Who Am I? Who gets to decide? — Jamie Li, Cohort 1

By Tom Moore

Jamie Li and her family emigrated to the United States from Guangdong Province in China when she was three years old. Settling into the Beacon Hill neighborhood of Seattle, Jamie and her brother were raised in what she describes as “your traditional Asian-Chinese household,” where doing really, really well in school was a top priority. It was a focused childhood, one that had an inherent tension between her parents expectations and her own desires.   

Jamie’s years with Rainier Scholars became a nexus for this not unfamiliar parent-child dynamic to play out. The work Jamie put in with Rainier Scholars and the support the program gave her in return helped fulfill Jamie’s parents’ dream, and hers, of a college education.  At the same time, as Jamie went through her academic paces, the Rainier Scholars staff encouraged her to take a more introspective look at herself and her place in the world. Jamie recalls one of these experiences that still resonates some 18 years later. The class was called Invictus and it was, as she says, my first awakening.” Based on the W. Ernest Henley poem of the same name, with the famous last couplet “I am the master of my fate / I am the captain of my soul,” the goal of the class was to help ensure that whatever transitions Jamie would be making in her school or work environments, she would hold on to her own sense of identity, and not be defined by anyone else.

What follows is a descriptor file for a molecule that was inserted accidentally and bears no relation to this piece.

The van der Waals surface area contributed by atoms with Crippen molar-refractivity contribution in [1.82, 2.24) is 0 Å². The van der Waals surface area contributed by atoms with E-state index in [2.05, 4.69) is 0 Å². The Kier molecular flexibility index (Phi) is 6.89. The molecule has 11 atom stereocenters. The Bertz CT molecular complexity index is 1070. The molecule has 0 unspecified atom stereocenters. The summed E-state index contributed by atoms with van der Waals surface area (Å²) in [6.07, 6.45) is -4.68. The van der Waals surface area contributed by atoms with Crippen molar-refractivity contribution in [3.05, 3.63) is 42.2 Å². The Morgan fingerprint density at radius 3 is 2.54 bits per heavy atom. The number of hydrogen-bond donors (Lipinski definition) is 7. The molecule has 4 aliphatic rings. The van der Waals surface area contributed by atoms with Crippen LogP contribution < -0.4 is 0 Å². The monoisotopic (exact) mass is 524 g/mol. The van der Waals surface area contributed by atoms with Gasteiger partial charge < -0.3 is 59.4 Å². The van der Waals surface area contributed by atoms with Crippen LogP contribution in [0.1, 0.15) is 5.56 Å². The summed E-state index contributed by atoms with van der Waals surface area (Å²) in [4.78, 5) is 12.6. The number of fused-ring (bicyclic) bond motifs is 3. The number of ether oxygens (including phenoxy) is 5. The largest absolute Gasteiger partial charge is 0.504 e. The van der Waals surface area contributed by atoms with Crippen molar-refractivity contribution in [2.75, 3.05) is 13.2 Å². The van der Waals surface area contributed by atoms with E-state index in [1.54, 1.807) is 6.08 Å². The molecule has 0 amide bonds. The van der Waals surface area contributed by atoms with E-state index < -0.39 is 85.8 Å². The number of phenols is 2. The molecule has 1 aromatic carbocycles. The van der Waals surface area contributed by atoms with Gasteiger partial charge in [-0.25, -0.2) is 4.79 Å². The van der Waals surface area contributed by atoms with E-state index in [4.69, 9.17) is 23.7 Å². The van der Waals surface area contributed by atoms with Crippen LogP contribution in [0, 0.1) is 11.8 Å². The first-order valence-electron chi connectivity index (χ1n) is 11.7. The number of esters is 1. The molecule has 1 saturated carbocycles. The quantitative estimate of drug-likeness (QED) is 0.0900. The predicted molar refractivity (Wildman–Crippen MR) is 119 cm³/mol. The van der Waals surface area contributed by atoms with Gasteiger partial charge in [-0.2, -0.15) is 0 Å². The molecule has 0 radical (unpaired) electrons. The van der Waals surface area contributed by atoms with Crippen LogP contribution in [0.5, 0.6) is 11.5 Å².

The class was a process of selfdiscovery, opening herself up with the questions of Who am I?  Who do people think I am?  Who gets to decide? They were questions she and her peers in Cohort 1, all low income students of color, would be challenged to answer again and again as they navigated their way into and through the more privileged echelons of academic institutions and society at large. For Jamie the class “opened my eyes to the racial disparities in America.” Reading To Kill a Mockingbird, Black Boy and, in particular, Strangers from a Different Shore by Ronald Takakia history of AsianAmericans, introduced her to the broken promises and irony intrinsic in the story of “the American Dream.” 

Just as Invictus introduced her to important issues in the world, so too did it encourage her to explore her own personal interests and passions.  Sports, school clubs, and theater – she was drawn to all of them and took leadership roles in each of them.  Whether as a high school and collegiate coxswain for crew, a leader of Garfield High School’s Congress of Racial Equality or being a finalist in the annual  Benjamin F. Barge Oratory Competition at Dartmouth College, Jamie excelled in the challenge of being in the “front of the class,” setting the agenda. It was this mix, that of opportunity boldly given by her parents in moving to the United States and a program like Rainier Scholars, that put Jamie on the path to understanding her authentic self.